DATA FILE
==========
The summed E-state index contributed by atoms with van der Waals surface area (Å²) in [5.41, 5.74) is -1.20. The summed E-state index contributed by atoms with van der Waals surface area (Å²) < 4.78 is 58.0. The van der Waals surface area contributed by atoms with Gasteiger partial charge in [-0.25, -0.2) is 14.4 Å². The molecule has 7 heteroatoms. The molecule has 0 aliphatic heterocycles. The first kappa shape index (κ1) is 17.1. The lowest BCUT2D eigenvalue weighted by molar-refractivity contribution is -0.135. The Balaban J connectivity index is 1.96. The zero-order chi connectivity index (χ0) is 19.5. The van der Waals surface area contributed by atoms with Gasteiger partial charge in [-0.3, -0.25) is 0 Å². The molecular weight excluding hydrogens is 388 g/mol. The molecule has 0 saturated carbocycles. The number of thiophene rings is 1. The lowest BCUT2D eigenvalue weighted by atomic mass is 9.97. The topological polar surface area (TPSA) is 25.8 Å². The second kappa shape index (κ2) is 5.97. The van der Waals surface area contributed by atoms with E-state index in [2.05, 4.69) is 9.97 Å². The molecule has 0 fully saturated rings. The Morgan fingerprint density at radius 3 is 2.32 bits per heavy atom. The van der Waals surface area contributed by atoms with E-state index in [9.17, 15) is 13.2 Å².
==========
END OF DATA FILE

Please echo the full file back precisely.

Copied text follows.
The summed E-state index contributed by atoms with van der Waals surface area (Å²) in [5.41, 5.74) is -1.20. The summed E-state index contributed by atoms with van der Waals surface area (Å²) < 4.78 is 58.0. The van der Waals surface area contributed by atoms with Gasteiger partial charge in [-0.25, -0.2) is 14.4 Å². The molecule has 7 heteroatoms. The molecule has 0 aliphatic heterocycles. The first kappa shape index (κ1) is 17.1. The lowest BCUT2D eigenvalue weighted by molar-refractivity contribution is -0.135. The Balaban J connectivity index is 1.96. The zero-order chi connectivity index (χ0) is 19.5. The van der Waals surface area contributed by atoms with Gasteiger partial charge in [-0.3, -0.25) is 0 Å². The molecular weight excluding hydrogens is 388 g/mol. The molecule has 0 saturated carbocycles. The number of thiophene rings is 1. The lowest BCUT2D eigenvalue weighted by atomic mass is 9.97. The topological polar surface area (TPSA) is 25.8 Å². The second kappa shape index (κ2) is 5.97. The van der Waals surface area contributed by atoms with E-state index in [2.05, 4.69) is 9.97 Å². The molecule has 0 fully saturated rings. The Morgan fingerprint density at radius 3 is 2.32 bits per heavy atom. The van der Waals surface area contributed by atoms with E-state index in [9.17, 15) is 13.2 Å².